Celebrating 100 Years of Caring for Children

Children’s is celebrating its 100th anniversary this year.


Children’s is celebrating its 100th anniversary this year. The hospital was incorporated January 11, 1907, and doors opened a month later. As part of year-long celebrations, the hospital revealed its First Century history wall yesterday.

Originally named Children’s Orthopedic Hospital, the hospital was started by Seattleite Anna Clise after the death of her son. Clise and 23 of her friends — a Who’s Who of the city’s leading women — formed an association to provide surgical care for children with orthopedic disorders regardless of a patients’ race, religion, gender or ability to pay. Each woman agreed to pay an annual membership fee of $10.

After first renting beds from Seattle General Hospital, Clise and the Children’s Orthopedic Hospital Association sought land on Queen Anne Hill for a free-standing facility. Two women from the Association climbed the Queen Anne water tower to scout a location that would be close to streetcars and far enough away from the smoky and unsanitary downtown. It was named Fresh Air House for that reason, as fresh air was seen then as a key to recovery and health.

In 1911, donated property bordering Fresh Air House allowed the trustees to build a three-story brick hospital complete with an operating room, sun porch and space for 70 patients. By 1917, a fourth story with 14 more beds, a playroom and a therapy pool was added.

In 1946, after decades of saving money, the association purchased 22 acres of land on Sand Point Way and moved patients into Children’s current home in the Laurelhurst neighborhood of Seattle. Moving day, Saturday, April 11, 1953, branded “Operation Orthopedic,” took a single day with the help of approximately 1,000 volunteers including local moving businesses, teamsters, and a fleet of taxis.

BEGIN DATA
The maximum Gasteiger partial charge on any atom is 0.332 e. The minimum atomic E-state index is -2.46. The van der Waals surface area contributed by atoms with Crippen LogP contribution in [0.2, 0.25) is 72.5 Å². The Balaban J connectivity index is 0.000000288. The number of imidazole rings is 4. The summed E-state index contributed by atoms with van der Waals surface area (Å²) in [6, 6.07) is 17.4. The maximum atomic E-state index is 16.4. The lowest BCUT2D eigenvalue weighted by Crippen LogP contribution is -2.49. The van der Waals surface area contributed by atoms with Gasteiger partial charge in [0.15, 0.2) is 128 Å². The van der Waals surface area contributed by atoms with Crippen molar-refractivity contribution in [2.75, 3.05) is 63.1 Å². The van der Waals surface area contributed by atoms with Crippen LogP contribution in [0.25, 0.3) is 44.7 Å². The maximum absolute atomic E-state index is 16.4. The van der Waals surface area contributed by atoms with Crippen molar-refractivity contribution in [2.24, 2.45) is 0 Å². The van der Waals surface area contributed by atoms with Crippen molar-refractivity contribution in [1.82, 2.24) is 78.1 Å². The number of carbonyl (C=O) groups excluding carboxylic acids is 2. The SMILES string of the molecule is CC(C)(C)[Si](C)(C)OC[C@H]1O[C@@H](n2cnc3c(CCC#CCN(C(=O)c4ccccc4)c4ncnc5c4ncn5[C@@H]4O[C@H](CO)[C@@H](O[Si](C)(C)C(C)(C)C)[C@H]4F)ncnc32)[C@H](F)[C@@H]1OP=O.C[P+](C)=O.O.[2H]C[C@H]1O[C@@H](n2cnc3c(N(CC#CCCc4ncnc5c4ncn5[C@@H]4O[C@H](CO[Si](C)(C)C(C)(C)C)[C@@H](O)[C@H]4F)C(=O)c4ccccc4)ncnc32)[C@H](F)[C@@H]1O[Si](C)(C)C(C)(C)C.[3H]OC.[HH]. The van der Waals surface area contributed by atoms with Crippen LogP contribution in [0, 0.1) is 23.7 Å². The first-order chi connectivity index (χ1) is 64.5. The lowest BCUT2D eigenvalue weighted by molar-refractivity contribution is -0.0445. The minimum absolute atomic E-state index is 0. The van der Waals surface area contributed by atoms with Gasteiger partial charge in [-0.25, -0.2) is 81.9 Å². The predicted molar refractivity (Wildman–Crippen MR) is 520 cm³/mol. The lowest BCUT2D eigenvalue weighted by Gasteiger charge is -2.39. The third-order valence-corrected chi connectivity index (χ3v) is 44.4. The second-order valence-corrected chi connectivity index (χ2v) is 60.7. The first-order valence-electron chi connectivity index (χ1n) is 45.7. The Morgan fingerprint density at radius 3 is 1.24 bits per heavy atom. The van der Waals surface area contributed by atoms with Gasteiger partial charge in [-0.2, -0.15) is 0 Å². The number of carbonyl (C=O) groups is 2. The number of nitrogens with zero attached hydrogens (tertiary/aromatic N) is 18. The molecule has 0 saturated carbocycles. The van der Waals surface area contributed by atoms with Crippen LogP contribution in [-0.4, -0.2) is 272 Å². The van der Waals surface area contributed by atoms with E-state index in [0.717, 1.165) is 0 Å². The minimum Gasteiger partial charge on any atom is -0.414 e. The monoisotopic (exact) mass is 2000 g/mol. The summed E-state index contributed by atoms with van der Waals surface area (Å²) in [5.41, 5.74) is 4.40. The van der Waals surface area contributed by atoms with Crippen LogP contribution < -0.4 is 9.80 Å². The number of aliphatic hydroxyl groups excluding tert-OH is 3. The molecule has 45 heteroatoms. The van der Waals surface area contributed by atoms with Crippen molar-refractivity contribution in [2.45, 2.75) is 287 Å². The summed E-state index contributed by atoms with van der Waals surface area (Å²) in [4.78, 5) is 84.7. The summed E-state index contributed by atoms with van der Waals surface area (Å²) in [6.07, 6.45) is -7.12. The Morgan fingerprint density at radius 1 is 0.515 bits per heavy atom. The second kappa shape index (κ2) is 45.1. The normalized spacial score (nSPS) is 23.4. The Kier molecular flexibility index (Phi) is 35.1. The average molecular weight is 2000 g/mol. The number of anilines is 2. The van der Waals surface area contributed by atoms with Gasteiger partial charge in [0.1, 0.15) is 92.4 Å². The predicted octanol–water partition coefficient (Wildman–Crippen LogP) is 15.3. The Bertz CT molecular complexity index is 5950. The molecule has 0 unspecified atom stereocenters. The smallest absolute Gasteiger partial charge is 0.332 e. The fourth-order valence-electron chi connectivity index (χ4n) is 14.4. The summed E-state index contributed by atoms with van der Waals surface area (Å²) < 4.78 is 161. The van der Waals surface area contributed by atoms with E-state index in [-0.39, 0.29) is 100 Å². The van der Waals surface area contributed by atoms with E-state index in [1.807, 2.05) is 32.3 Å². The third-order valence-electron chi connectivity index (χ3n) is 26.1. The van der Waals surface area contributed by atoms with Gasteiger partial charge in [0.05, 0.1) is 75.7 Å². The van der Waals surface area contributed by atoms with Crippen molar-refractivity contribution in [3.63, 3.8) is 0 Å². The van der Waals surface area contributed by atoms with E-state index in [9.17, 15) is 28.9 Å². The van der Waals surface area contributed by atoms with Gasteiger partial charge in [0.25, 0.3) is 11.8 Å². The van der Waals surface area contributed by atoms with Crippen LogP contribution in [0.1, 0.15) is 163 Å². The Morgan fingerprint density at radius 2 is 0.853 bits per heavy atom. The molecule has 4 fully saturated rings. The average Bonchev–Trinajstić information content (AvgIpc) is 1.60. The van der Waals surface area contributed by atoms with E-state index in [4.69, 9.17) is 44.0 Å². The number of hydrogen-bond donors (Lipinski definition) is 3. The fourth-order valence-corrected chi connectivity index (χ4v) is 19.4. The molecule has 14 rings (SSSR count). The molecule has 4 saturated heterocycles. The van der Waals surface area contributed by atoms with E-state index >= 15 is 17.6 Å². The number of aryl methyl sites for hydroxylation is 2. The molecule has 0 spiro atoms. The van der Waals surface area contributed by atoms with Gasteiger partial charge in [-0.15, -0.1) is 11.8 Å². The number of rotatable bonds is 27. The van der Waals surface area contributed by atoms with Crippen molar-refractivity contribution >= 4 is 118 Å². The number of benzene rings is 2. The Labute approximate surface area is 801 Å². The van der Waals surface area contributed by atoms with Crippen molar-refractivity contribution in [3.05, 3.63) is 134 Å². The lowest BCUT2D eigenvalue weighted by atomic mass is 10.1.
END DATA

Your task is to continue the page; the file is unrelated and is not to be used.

“A century ago, Seattle got behind what turned out to be an amazing possibility that a Children’s Hospital here could take on the challenge to prevent, treat, and someday do away with the illnesses that plague children and devastate families,” said Dr. Thomas Hansen, CEO of Children’s.

Fifty-four years after the Laurelhurst campus was created, Children’s continues Clise’s legacy providing excellent patient care regardless of a family’s ability to pay with the vision to be the best children’s hospital.

“We are going to deliver the highest quality health care in every area of pediatric medicine,” said Hansen. “We could not have come this far without the passion and commitment of our staff, physicians and board members, and the generous community that has supported us every step of the way. We begin our next 100 years with pride in our legacy, humility before the children we treat and a strong sense of the work ahead.”

Story Project

In 2006, Children’s started the Children’s Story Project, a searchable historical archive of stories from patients, families, staff, volunteers, and guild members. Visitors to the website can add a story to the archive or search stories by keyword, diagnosis, or location.